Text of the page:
The sense of inclusion and community is important to their live show as well, as they urge their audiences to hold hands and come together. “That's a whole other side to our thing” he explains. “The body is amazingly sensitive, receptive to positiveness, smiling, hugs, to joy - that will actually make you live longer. We are social beings.”

Crystal Fighters nurture and encourage optimism. Two years ago their drummer Andrea Marongiu tragically passed away from an underlying and undetected heart condition. Despite this, the new music has not ventured into negativity or hopelessness. Rather, they pay tribute on the track “Lay Low”, which celebrates life and the profundity of the love between friends and family. It is an uplifting track, emblematic of the attitude of the new album.

Whilst maintaining his passion for exploring new sounds in different places, Sebastian still lives in east London. His attitudes differ to those of some of his fellow countrymen - those who agree with Prime Minister Theresa May, who recently declared “If you believe yourself a citizen of the world, you are a citizen of nowhere.” Sebastian reflects on this statement. “I suppose she is trying to be divisive and get people to get behind their country. I completely disagree - going under the ‘everything is my family’ type thing - refugees, asylum seekers. It’s terrible selfishness that these richer governments seem to have”

One of Crystal Fighter’s earliest and most popular track is the electro-frenzied rave song 'I Love London', which has evolved into a sort of anthem for Londoners. In light of recent political events, does he still love London? “I do love London” he says, unwavering. “I currently live in London, I still have optimism. Although, I realise that I hang around in certain circles - I am vegan, I go to vegan restaurants...but I see people understanding and trying to make a change, especially environmentally.”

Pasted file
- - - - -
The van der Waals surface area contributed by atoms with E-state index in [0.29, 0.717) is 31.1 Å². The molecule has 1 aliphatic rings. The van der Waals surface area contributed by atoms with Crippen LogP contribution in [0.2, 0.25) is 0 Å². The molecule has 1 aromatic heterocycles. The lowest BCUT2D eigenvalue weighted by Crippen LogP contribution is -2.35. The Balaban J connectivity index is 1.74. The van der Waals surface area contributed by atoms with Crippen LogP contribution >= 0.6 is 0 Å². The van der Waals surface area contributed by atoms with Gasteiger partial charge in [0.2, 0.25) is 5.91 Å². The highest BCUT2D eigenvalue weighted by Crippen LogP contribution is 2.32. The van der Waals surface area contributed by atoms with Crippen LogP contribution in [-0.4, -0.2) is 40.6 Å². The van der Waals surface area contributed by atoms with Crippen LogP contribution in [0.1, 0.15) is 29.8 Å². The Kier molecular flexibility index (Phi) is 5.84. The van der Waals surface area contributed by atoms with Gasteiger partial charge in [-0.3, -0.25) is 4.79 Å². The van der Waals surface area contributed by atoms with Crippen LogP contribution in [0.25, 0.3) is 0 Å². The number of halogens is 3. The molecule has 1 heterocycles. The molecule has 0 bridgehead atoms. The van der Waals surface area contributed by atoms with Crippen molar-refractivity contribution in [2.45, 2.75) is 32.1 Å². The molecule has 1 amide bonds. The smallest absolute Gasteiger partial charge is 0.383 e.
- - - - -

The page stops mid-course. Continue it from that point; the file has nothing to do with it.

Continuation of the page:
Through their music and live performances, Crystal Fighters want to make you dance, smile and forget a little bit about the darkness of the year. “There is an element of positive action to our band” he stresses. “Positiveness, get together, dance, fun, freedom, light, awesome - and that makes you feel good. We are glad to be fighting that corner”

Crystal Fighters are currently on their European tour, and will play Spain in December. For more information, click here

"Everything is my Family" is out now

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One day after the mass Ni Una Menos protest, which demanded women’s rights and safety against rising instances of domestic abuse and femicide in Latin America, Chilean pop star Francisca Valenzuela talks to us about using music as a platform to campaign for women’s equality. In November she will bring Ruidosa, a feminist-focused music festival, to Mexico City.

“Domestic abuse, femicide and this perpetuation of machista culture is something very prevalent in Latin America. This was the first time I have felt, seen and heard the concern and the actual empathy and understanding of rape culture in the voices of men and the people who before were unconvinced – even women.”

Francisca Valenzuela is speaking to us a day after the Ni Una Menos (Not One Less) protest, which took place in Buenos Aires, Santiago de Chile, El Salvador, Mexico City and other locations in Latin America. The protests came about after the heartless killing of sixteen-year-old Lucía Pérez, who was drugged and raped multiple times in Argentina’s Rio Plata, dying as a result of her injuries. Outrage and horror provoked thousands of women to take to the streets in Buenos Aires – sparking a chain reaction in other cities of Latin America, where incidents of domestic abuse and femicide are rising.

“...as last week has been so intense, with this catharsis of women telling their stories, men and women are becoming conscious of things that activists and feminists have always been aware of” she continues.